Megapolis Mobile Game Review for Android and iOS


Megapolis - A pleasantly quant little city-building sim that's marred by the red tape of freemium

For all of you Sim City veterans out there, there's hope for the city-building sim yet: Megapolis is your best bet for building a city that spans hundreds of square miles on a device that's no more than a few centimetres across. Residential buildings are essential for housing the population; industrial buildings are a necessity for the industry and economy of your city; even the landscaping is in your control in a pleasantly colourful and massively detailed game that's sadly just a little bit too embroiled in the freemium world for the liking of many. Continue Reading

Release Date: 12/12/2012

Available on: iOS, Android

App Store Rating: 4.2/5

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Construction Spanning Decades

With the games like SimCity and Simcity 2000 making pretty much anyone who has had first-hand experience with them feel rather old, one would think that the age of the city-building sim has definitely passed the gaming world by. Though that may be true in terms of the volume and frequency of city-sim releases, there is still plenty of untapped potential in this genre, even after a staggering 25 years after the original Sim City was released. The pleasantly-named Megapolis not only rolls off the tongue like a dream but also has players imbued with the ability to construct an entire city's infrastructure from the ground up, and all on a device that's potentially smaller than any one of the single bricks that would be used in the virtual city's construction. 

Familiar Responsiblities

Originality isn't going to be the primary asset of this game since we all know that the city-building simulation genre is one that's quite crowded, both in the Facebook and the mobile-game world. But no one here is trying to compare this game to Sim City, not consciously anyway (though Sim City was so ubiquitous at one stage there is likely to be a bit of Simcity bias at the subconscious level of thought). Megapolis actually has its own brand of city-building fun to offer anyway. After all, it's pretty fun to be told you're in charge of the construction, management, and infrastructure of an entire municipality, no matter what the context.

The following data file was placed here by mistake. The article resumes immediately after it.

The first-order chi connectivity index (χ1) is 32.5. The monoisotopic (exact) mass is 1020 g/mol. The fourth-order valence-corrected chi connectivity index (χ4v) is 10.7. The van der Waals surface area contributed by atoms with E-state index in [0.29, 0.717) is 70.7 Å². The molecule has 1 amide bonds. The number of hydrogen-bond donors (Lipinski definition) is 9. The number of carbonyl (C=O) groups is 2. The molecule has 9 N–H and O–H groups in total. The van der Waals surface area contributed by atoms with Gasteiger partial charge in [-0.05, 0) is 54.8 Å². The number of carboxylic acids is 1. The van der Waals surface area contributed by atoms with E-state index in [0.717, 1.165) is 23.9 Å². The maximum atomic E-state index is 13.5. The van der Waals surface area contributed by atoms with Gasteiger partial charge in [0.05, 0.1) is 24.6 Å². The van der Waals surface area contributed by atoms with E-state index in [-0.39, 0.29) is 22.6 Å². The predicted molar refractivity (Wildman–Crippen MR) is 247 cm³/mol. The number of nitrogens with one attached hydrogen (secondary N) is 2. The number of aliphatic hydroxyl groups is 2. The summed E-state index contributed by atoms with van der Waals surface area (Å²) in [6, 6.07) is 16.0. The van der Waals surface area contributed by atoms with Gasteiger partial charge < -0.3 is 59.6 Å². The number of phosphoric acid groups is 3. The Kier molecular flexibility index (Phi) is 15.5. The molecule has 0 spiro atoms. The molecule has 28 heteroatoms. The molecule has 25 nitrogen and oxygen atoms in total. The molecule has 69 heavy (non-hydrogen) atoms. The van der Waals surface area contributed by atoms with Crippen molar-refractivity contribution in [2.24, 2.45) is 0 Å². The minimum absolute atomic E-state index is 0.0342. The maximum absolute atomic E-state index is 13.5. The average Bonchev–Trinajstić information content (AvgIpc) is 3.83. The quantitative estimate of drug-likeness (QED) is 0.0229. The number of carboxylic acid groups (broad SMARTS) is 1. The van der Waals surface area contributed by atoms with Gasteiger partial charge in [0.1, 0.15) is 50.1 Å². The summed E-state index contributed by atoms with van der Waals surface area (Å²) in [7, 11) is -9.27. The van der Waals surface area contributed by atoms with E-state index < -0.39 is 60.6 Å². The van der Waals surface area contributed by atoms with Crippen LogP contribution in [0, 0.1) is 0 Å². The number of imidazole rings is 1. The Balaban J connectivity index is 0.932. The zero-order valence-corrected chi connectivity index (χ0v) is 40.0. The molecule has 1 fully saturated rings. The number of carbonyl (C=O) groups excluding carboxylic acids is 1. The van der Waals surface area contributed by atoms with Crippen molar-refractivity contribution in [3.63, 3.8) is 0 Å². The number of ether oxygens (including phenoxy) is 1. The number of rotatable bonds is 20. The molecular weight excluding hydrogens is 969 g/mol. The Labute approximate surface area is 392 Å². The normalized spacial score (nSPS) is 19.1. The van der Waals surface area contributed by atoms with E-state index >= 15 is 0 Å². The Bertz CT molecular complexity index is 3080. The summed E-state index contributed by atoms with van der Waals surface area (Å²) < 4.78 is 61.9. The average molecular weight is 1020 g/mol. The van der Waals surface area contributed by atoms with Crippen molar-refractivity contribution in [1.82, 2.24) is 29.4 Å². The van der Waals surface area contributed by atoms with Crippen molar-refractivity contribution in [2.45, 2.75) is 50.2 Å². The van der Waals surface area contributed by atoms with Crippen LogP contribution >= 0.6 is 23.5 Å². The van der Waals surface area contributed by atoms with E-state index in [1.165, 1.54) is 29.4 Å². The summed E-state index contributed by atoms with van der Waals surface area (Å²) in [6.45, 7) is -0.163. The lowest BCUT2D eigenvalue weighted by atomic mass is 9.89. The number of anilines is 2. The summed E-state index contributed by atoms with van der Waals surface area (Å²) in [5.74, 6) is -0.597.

Your numerous responsibilities as de-facto deity of this city can be categorised into the building of the structures themselves (developing infrastructure), management of the city's economy, and tending to the population by keeping them happy and also keeping the numbers rising. There's even an aspect of landscaping involved in the action since you're in charge of all of the land that your city is being built on, allowing you to tinker with the shape and the placement of buildings in a relatively flexible manner. It's city building on the micro scale and city management on the macro.

Megabucks Cost Mega Bucks

The specific buildings to be used in your quest for financial and general municipal success include shops, residential buildings, industrial factories, and eventually skyscrapers and other gigantic buildings once your city reaches physical and financial maturity (the two of these obviously being inextricably linked). The limitation here is that you're bound by the game's two currencies: standard money, which is readily available through taxing your population and income from attaining large contracts, and megabucks, the rarer currency that is also the premium coin of the Megapolis world.

The problem with Megapolis (or the main problem amongst the many that this game has) is that there is only so much you can do with the game's regular coinage, forcing you to either wait for the rare occasion that megabucks fall into your lap or- and this is where the frustratingly freemium nature of the game stars to sour the experience - hand over some of your hard-earned real-life money to fund the virtual city you're building.

An Impeachable Offence

Other problems include the lack of true freedom in your city building (you're basically following a set of tasks in order to advance in the game and the annoying lack of availability of some items until you reach a certain level. All of these things take away from the relative freedom you had to make your own mistakes in games like Sim City, plus the graphics are somewhat below par when you're fully zoomed in. Megapolis is a decent attempt at city management, but it is sadly wrought and warped into a disappointing shape by the Social Quantum's over-zealousness in the freemium department as well as the game's multiple flaws.


We discuss a potential sequel for Megapolis Game. You may want to check it out here

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Megapolis is developed by Social Quantum Ltd.